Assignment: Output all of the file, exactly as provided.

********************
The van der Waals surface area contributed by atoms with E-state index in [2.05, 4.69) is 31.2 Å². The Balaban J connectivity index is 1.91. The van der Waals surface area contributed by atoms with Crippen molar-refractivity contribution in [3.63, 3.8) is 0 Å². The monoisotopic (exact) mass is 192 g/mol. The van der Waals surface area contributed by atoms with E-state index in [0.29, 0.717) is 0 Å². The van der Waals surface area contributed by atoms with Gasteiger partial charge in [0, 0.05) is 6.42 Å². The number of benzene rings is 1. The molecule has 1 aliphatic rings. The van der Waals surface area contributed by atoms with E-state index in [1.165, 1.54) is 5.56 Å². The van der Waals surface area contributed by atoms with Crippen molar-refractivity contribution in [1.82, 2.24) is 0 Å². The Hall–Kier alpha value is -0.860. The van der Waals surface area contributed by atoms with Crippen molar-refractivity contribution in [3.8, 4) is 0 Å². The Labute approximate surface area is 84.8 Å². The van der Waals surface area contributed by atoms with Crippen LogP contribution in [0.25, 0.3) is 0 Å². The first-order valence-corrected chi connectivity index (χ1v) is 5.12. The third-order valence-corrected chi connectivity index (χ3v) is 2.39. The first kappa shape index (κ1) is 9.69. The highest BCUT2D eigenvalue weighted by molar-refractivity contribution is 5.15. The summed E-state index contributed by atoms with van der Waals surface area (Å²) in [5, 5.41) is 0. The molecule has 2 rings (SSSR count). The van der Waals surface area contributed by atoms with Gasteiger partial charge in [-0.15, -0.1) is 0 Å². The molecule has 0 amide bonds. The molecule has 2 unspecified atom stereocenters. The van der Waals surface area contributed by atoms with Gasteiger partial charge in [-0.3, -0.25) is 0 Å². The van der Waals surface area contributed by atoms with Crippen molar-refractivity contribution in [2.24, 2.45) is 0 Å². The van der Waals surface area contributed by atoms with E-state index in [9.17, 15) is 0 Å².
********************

The van der Waals surface area contributed by atoms with E-state index in [2.05, 4.69) is 31.2 Å². The Balaban J connectivity index is 1.91. The van der Waals surface area contributed by atoms with Crippen molar-refractivity contribution in [3.63, 3.8) is 0 Å². The monoisotopic (exact) mass is 192 g/mol. The van der Waals surface area contributed by atoms with E-state index in [0.29, 0.717) is 0 Å². The van der Waals surface area contributed by atoms with Gasteiger partial charge in [0, 0.05) is 6.42 Å². The number of benzene rings is 1. The molecule has 1 aliphatic rings. The van der Waals surface area contributed by atoms with E-state index in [1.165, 1.54) is 5.56 Å². The van der Waals surface area contributed by atoms with Crippen molar-refractivity contribution in [1.82, 2.24) is 0 Å². The Hall–Kier alpha value is -0.860. The van der Waals surface area contributed by atoms with Crippen molar-refractivity contribution in [3.8, 4) is 0 Å². The Labute approximate surface area is 84.8 Å². The van der Waals surface area contributed by atoms with Crippen LogP contribution in [0.25, 0.3) is 0 Å². The first-order valence-corrected chi connectivity index (χ1v) is 5.12. The third-order valence-corrected chi connectivity index (χ3v) is 2.39. The first kappa shape index (κ1) is 9.69. The highest BCUT2D eigenvalue weighted by molar-refractivity contribution is 5.15. The summed E-state index contributed by atoms with van der Waals surface area (Å²) in [5, 5.41) is 0. The molecule has 2 rings (SSSR count). The van der Waals surface area contributed by atoms with Gasteiger partial charge in [-0.15, -0.1) is 0 Å². The molecule has 0 amide bonds. The molecule has 2 unspecified atom stereocenters. The van der Waals surface area contributed by atoms with Gasteiger partial charge in [-0.3, -0.25) is 0 Å². The van der Waals surface area contributed by atoms with Crippen molar-refractivity contribution in [2.24, 2.45) is 0 Å². The van der Waals surface area contributed by atoms with E-state index in [9.17, 15) is 0 Å².